Pumpkin Primer

3 1/2 weeks ago, I thought I had a fruitless squash vine taking up all sorts of space in front of my house.  All bloom, no squash.

1 1/2 weeks ago, I discovered we had a pumpkin!

2 days ago, I find my pumpkin is already orange and ready for Fall decorations!   Check out that development!

The problem?

It’s mid-August.  Pumpkins are fall, harvesty things.  Who the heck decorates their home with a pumpkin in August?

Turns out I can make the pumpkin last for weeks by cleaning it in a weak chlorine water solution and the storing it in a cool dry place on a piece of cardboard. (http://www.pumpkinnook.com/growing.htm)  I hope it works.  It also says how I should leave it on the vine for as long as possible, but how long is that?  If all else fails, it looks like I will have plenty of little squash/ gourd things that are climbing all over the big metal trellises.  I thought it was very interesting that the vine basically died to pump the pumpkin full of nutrients (http://www.informeddemocracy.com/pumpkin/growing.html) so that the pumpkin could be a great pumpkin and then pass on its seed.  It’s not a perfect analogy, but it did make me think of when Jesus says in John 15:5, “I am the vine and you are the branches.”  The vine grew up strong and then died so that it could give life to the pumpkin.  🙂

Another problem, with my literal vine and pumpkin, is now the vine is next to dead, leaving a big, empty space in prime, visitor-seeing garden space where all those big. pretty leaves used to be.  Looks wretched out there, doesn’t it?  Maybe I’ll just mulch it and call it a year for this area.  At least the tomato plant that randomly sprouted there (remember that guy?  No?  Neither did I till all the vine leaves wilted.) is making use of the trellis and starting too bloom. I’m still impressed anything grew here.  This is apparently the worst spot in my front yard.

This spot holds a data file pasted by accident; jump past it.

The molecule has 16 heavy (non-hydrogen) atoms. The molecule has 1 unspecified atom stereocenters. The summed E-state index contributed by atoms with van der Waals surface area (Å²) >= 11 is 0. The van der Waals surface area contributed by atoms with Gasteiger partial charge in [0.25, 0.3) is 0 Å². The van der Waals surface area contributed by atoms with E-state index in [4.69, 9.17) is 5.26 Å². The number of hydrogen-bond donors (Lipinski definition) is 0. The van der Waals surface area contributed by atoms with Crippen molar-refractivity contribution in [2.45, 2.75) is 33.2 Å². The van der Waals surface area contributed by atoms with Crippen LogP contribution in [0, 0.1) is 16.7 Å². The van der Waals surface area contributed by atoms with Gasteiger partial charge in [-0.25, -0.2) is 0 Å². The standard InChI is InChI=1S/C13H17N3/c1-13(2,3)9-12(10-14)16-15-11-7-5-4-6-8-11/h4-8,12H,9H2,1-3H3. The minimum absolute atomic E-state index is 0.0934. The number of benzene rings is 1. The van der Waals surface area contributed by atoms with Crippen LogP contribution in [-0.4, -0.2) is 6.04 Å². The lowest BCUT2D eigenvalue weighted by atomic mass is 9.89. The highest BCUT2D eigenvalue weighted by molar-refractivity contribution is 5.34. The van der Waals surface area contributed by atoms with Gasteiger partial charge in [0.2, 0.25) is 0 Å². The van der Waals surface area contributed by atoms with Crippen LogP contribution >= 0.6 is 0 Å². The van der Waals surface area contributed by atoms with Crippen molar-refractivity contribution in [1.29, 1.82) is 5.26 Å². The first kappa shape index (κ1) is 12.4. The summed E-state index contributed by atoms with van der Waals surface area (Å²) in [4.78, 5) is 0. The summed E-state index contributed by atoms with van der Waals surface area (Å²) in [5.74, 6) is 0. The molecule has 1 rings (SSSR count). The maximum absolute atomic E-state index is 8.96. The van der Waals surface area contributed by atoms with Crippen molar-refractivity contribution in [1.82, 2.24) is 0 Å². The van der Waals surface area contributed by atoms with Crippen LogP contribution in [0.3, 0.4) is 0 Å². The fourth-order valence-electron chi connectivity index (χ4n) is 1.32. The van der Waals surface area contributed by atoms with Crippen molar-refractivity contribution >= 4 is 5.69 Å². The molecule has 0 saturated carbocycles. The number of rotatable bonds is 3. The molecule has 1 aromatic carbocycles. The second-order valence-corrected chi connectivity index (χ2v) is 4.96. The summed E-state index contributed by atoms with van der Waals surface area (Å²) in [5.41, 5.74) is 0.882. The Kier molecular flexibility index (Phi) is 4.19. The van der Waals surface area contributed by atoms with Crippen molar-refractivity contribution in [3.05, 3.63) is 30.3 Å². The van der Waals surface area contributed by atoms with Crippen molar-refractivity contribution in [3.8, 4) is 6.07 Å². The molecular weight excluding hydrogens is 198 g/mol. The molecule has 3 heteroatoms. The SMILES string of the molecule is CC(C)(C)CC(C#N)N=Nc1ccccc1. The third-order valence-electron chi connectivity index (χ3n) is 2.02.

I am interested to try growing corn, beans, and pumpkins together, as one of those websites was saying how they are complimentary plants.  The beans grow up the corn stalks (I knew that part) while the pumpkins sprawl in front of them, creating a weed barrier with those big leaves (did not think of that!).
In other news, more tomatoes are coming in so I made my first batch of spaghetti sauce using only tomatoes from my garden!  Still having blossom end rot problems, but most of the tomatoes have grown enough before getting noticeable spots that they are still useable.  I just cut around them.  I hope we have time soon to make fried green tomatoes.  Mmm!


One response

  1. My pumpkins are all big and orange and ready to pick too! I’m zone 5. I think the heat of the summer made them grow especially fast this year. I’m going to keep them on the vine as long as I can. I’m counting on carving them up in October. That’s a great tip for keeping them fresh if the vine dies. Thanks for the post.

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